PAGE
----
Different functional loops between cerebral cortex and the subthalmic area in Parkinson's disease.
Fogelson N., Williams D., Tijssen M., van Bruggen G., Speelman H., Brown P.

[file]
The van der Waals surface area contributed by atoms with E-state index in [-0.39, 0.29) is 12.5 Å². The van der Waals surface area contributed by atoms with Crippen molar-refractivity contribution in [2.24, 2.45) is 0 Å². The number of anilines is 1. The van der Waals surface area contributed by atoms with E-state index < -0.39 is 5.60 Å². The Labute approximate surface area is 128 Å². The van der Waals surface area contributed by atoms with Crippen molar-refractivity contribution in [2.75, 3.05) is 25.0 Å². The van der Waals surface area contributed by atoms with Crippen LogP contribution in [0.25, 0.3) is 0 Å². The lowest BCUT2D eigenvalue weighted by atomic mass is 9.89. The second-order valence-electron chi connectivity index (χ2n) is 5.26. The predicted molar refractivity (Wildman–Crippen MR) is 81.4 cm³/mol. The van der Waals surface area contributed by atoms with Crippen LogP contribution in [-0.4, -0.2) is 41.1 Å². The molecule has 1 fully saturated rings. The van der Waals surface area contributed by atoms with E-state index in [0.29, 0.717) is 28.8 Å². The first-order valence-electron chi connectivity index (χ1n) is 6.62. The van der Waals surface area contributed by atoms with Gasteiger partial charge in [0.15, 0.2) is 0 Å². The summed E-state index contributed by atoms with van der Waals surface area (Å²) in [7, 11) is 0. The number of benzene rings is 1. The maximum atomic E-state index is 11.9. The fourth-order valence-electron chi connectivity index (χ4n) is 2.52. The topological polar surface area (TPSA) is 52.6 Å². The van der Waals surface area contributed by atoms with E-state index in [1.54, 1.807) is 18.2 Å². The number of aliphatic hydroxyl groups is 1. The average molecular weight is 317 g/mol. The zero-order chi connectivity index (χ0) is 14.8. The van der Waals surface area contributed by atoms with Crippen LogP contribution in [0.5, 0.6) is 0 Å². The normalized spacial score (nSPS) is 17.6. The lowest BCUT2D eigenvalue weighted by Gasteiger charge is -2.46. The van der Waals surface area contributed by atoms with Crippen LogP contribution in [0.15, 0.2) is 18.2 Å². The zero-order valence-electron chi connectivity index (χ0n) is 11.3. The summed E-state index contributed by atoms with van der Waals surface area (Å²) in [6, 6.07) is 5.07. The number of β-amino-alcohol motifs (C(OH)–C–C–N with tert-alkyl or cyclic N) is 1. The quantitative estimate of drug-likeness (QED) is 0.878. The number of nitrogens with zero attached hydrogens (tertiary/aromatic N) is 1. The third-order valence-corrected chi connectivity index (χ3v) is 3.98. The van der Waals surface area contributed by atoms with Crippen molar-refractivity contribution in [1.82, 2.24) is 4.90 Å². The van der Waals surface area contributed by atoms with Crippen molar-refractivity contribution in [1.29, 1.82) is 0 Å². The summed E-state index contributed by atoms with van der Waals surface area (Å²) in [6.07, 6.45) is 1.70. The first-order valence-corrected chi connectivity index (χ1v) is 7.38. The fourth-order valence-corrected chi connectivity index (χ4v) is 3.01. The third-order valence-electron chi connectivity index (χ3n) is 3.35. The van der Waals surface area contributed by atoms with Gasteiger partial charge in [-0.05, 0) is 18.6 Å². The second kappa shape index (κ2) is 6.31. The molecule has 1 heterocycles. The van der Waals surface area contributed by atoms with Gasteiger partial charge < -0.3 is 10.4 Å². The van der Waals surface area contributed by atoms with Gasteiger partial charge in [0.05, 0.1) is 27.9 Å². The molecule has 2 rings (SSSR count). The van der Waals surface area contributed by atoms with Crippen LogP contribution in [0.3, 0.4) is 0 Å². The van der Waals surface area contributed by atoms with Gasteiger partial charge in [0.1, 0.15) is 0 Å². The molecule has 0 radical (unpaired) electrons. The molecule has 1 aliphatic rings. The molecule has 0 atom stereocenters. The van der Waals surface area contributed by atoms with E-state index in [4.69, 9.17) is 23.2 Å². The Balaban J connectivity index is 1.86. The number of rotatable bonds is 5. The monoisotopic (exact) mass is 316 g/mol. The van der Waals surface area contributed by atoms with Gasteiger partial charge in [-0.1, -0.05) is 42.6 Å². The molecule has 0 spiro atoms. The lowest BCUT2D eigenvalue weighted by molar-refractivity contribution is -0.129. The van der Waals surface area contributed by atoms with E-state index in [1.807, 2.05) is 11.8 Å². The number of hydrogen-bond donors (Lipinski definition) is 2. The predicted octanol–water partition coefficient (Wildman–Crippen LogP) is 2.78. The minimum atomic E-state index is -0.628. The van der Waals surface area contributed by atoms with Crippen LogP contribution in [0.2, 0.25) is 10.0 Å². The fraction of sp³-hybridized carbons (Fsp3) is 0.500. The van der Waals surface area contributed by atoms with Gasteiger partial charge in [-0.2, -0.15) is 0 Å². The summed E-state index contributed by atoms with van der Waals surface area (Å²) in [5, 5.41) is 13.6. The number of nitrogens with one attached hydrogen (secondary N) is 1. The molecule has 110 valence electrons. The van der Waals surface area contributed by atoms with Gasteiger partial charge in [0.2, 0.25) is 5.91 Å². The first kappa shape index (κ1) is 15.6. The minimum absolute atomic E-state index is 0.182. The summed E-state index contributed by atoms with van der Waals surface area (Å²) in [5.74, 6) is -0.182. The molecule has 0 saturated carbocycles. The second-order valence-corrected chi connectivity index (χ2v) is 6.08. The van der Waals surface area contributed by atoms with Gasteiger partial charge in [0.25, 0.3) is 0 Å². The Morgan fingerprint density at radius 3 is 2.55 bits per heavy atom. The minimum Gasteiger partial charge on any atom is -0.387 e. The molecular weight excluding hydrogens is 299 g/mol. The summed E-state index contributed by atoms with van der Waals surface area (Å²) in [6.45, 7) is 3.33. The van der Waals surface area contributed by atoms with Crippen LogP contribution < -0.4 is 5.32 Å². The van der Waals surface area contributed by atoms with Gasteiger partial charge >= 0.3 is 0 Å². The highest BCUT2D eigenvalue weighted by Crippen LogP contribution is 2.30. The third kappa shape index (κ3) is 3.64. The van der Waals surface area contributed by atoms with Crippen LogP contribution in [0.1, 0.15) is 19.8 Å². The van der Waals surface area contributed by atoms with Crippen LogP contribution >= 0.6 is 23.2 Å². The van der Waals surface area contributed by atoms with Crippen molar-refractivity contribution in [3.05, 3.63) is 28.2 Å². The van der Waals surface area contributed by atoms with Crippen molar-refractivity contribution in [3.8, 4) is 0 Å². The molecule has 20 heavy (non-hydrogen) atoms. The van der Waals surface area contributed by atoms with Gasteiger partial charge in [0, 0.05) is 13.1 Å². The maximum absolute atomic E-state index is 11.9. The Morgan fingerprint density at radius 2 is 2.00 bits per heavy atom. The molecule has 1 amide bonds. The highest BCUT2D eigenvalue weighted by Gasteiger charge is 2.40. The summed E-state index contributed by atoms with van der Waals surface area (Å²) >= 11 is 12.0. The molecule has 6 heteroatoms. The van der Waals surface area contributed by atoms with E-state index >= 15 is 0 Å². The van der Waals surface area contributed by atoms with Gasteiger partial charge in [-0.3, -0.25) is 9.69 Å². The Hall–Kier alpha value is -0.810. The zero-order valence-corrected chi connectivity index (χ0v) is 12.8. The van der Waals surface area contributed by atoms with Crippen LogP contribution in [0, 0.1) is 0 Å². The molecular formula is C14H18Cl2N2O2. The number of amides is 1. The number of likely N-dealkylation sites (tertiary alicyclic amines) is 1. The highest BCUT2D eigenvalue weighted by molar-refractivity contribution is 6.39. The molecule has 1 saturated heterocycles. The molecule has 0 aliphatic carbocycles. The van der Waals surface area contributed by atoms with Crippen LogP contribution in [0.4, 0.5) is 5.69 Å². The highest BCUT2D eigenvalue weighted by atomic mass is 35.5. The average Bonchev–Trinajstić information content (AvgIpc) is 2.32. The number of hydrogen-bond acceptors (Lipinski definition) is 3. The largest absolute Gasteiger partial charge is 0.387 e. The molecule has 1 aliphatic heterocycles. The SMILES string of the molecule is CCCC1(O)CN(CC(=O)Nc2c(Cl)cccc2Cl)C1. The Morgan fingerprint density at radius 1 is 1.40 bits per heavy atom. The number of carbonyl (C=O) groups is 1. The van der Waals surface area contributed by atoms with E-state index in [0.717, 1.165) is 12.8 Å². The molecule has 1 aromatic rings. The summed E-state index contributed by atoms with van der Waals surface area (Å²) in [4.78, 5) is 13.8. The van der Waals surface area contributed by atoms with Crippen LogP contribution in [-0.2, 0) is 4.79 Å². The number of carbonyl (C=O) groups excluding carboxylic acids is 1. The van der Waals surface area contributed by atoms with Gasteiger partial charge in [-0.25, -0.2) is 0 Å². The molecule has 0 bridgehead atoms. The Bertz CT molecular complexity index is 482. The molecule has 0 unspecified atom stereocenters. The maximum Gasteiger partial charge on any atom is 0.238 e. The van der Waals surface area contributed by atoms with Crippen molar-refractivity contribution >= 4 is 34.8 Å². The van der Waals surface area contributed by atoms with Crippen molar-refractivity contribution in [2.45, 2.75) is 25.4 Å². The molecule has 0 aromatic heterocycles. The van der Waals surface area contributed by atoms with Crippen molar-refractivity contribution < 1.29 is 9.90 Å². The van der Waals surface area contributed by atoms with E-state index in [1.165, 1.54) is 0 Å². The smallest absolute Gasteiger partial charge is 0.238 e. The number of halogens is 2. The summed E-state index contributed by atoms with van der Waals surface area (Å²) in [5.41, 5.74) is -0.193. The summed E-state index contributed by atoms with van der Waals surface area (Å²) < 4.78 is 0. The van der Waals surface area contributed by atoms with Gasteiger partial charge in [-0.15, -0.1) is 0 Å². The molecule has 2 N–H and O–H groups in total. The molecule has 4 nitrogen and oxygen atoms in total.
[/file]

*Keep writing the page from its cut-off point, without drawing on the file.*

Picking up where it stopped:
We investigate the extent to which functional circuits coupling cortical and subthalamic activity are multiple and segregated by frequency in untreated Parkinson's disease (PD). To this end, we recorded EEG and local field potentials (LFPs) from macroelectrodes inserted into the subthalamic nucleus area (SA) in nine awake patients following functional neurosurgery for PD. Patients were studied after overnight withdrawal of medication. Coherence between EEG and SA LFPs was apparent in the theta (3-7 Hz), alpha (8-13 Hz), lower beta (14-20 Hz) and upper beta (21-32 Hz) bands, although activity in the alpha and upper beta bands dominated. Theta coherence predominantly involved mesial and lateral areas, alpha and lower beta coherence the mesial and ipsilateral motor areas, and upper beta coherence the midline cortex. SA LFPs led EEG in the theta band. In contrast, EEG led the depth LFP in the lower and upper beta bands. SA LFP activity in the alpha band could either lead or lag EEG. Thus there are several functional sub-loops between the subthalamic area and cerebral cortical motor regions, distinguished by their frequency, cortical topography and temporal relationships. Tuning to distinct frequencies may provide a means of marking and segregating related processing, over and above any anatomical segregation of processing streams.